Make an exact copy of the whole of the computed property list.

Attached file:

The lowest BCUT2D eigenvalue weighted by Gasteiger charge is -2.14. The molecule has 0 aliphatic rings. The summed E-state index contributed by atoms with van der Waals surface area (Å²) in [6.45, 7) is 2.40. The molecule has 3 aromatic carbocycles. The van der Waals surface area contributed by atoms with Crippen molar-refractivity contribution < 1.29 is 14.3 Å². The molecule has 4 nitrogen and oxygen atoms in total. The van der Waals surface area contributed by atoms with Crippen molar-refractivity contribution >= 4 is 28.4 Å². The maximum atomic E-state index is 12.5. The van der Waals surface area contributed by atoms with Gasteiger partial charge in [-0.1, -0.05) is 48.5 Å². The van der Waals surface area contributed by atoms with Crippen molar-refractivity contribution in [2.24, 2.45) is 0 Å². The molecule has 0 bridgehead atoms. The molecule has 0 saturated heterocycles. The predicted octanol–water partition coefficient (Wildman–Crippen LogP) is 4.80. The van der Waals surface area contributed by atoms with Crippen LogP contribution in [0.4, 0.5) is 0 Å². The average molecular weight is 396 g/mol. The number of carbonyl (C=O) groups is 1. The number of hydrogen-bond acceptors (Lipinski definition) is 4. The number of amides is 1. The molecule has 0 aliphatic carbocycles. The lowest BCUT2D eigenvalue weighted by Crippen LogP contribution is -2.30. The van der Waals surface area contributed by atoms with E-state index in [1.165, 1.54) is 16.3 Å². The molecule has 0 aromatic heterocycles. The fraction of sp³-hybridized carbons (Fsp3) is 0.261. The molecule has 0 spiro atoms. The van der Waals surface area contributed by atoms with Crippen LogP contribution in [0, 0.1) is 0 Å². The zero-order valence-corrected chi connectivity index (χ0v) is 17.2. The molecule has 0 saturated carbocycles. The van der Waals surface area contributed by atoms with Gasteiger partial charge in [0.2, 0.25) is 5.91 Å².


The lowest BCUT2D eigenvalue weighted by Gasteiger charge is -2.14. The molecule has 0 aliphatic rings. The summed E-state index contributed by atoms with van der Waals surface area (Å²) in [6.45, 7) is 2.40. The molecule has 3 aromatic carbocycles. The van der Waals surface area contributed by atoms with Crippen molar-refractivity contribution < 1.29 is 14.3 Å². The molecule has 4 nitrogen and oxygen atoms in total. The van der Waals surface area contributed by atoms with Crippen molar-refractivity contribution >= 4 is 28.4 Å². The maximum atomic E-state index is 12.5. The van der Waals surface area contributed by atoms with Gasteiger partial charge in [-0.1, -0.05) is 48.5 Å². The van der Waals surface area contributed by atoms with Crippen molar-refractivity contribution in [2.24, 2.45) is 0 Å². The molecule has 0 bridgehead atoms. The molecule has 0 saturated heterocycles. The predicted octanol–water partition coefficient (Wildman–Crippen LogP) is 4.80. The van der Waals surface area contributed by atoms with Crippen LogP contribution in [0.4, 0.5) is 0 Å². The average molecular weight is 396 g/mol. The number of carbonyl (C=O) groups is 1. The number of hydrogen-bond acceptors (Lipinski definition) is 4. The number of amides is 1. The molecule has 0 aliphatic carbocycles. The lowest BCUT2D eigenvalue weighted by Crippen LogP contribution is -2.30. The van der Waals surface area contributed by atoms with E-state index in [1.165, 1.54) is 16.3 Å². The molecule has 0 aromatic heterocycles. The fraction of sp³-hybridized carbons (Fsp3) is 0.261. The molecule has 0 spiro atoms. The van der Waals surface area contributed by atoms with Crippen LogP contribution in [0, 0.1) is 0 Å². The zero-order valence-corrected chi connectivity index (χ0v) is 17.2. The molecule has 0 saturated carbocycles. The van der Waals surface area contributed by atoms with Gasteiger partial charge in [0.2, 0.25) is 5.91 Å².